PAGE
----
The following remark by Fristoe makes it likely that they may have influenced the membership of this convention of 1776 as well as that of subsequent General Assemblies. Fristoe is speaking of the year 1776. "The business then was to unite, as an oppressed people, in using our influence and give our voice in electing members of the State Legislature-members favorable to religious liberty and the rights of conscience. Although the Baptists were not numerous, when there was anything near a division among the other inhabitants in a county, the Baptists, together with their influence, gave a caste to the scale, by which means many a worthy and useful member was lodged in the House of Assembly and answered a valuable purpose there.'

99 96


Hening, ix, 348.

95 This famous section is as follows: "A Declaration of Rights made by the representatives of the good people of Virginia, assembled in full and free Convention; which rights do pertain to them and to their posterity, as the basis and foundation of government. (Unanimously adopted June 12, 1776.)

"16. That religion, or the duty which we owe to our Creator, and the manner of discharging it, can be directed only by reason and conviction, not by force or violence, and therefore all men are equally entitled to the free exercise of religion, according to the dictates of conscience; and that it is the mutual duty of all to practice Christian forbearance, love and charity towards each other."

Hening, ix, 109-112; cf. Bitting, Strawberry Association, p. 18. 96 Fristoe, 90.

Eight days after the adoption of the Declaration of Rights, "A petition of sundry persons of the Baptist Church, in the County of Prince William, whose names are thereunto subscribed, was presented to the Convention and read; setting forth that at a time when this colony, with others, is contending for the civil rights of mankind, against the enslaving schemes of a powerful enemy, they are persuaded the strictest unanimity is necessary, among ourselves; and, that every remaining cause of division may, if possible, be removed, they think it their duty to petition for the following religious privileges, which they have not yet been indulged with in this part of the world, to wit: That they be allowed to worship God in their own way, without interruption; that they be permitted to maintain their own ministers and none others; that they be married, buried, and the like, without paying the clergy of other denominations; that, these things granted, they will gladly unite with their brethren, and to the utmost of their ability promote the common cause." The petition was referred to the Committee of Propositions and Grievances, which was ordered to "inquire into the allegations thereof, and report the same, with their opinion thereupon, to the Convention." "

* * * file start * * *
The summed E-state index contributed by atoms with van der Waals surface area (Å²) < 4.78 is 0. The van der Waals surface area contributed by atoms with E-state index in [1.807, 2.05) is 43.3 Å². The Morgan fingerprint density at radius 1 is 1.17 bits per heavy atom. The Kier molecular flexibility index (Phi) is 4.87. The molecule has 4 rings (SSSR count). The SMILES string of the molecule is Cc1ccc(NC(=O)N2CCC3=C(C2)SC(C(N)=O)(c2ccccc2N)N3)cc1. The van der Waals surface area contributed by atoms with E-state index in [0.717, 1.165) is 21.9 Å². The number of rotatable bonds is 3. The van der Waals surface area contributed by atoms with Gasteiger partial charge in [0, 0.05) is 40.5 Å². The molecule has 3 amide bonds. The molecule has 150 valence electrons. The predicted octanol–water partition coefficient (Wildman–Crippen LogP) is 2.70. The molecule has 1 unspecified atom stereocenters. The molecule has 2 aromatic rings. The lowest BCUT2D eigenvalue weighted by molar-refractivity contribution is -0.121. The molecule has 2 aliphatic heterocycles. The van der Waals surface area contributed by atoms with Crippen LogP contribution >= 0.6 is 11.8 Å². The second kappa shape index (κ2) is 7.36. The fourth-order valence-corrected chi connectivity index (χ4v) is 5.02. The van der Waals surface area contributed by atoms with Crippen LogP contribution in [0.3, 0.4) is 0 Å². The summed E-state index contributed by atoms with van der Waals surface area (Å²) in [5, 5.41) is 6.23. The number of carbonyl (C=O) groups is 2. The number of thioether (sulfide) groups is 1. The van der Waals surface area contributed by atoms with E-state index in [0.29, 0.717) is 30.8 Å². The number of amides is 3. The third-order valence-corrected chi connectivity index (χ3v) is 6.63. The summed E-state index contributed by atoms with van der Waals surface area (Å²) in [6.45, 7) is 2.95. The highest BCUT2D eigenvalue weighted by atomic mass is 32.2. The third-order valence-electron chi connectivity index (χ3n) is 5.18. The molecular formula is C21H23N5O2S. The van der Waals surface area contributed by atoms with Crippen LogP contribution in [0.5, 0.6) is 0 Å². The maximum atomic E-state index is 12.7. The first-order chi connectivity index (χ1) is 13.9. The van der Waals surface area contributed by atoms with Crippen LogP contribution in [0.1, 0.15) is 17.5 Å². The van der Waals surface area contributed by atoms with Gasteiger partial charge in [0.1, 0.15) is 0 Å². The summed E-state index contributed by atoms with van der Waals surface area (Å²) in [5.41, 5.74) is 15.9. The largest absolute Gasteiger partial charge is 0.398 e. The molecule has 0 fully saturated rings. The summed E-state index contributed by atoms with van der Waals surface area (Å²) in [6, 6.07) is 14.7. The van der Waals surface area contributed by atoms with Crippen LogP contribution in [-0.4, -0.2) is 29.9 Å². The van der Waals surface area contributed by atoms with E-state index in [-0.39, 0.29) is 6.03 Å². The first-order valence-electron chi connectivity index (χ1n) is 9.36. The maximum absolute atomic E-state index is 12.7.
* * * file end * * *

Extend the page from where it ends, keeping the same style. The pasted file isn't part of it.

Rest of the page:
This petition was probably from the Regular Baptist Church at Occoquon of which David Thomas was pastor," and may be considered the forerunner of the petitions to the convention and of its consequent action at its next meeting in October as the General Assembly.


The next association had been appointed for Thompson's meeting-house, Louisa county, on the second Saturday in August, 1776. "They met accordingly," says Semple, "and letters from 74 churches were received, bringing mournful tidings of coldness and declension. This declen


Journal of Convention, under date.

Semple; James, Religious Herald, Feb. 23, 1899.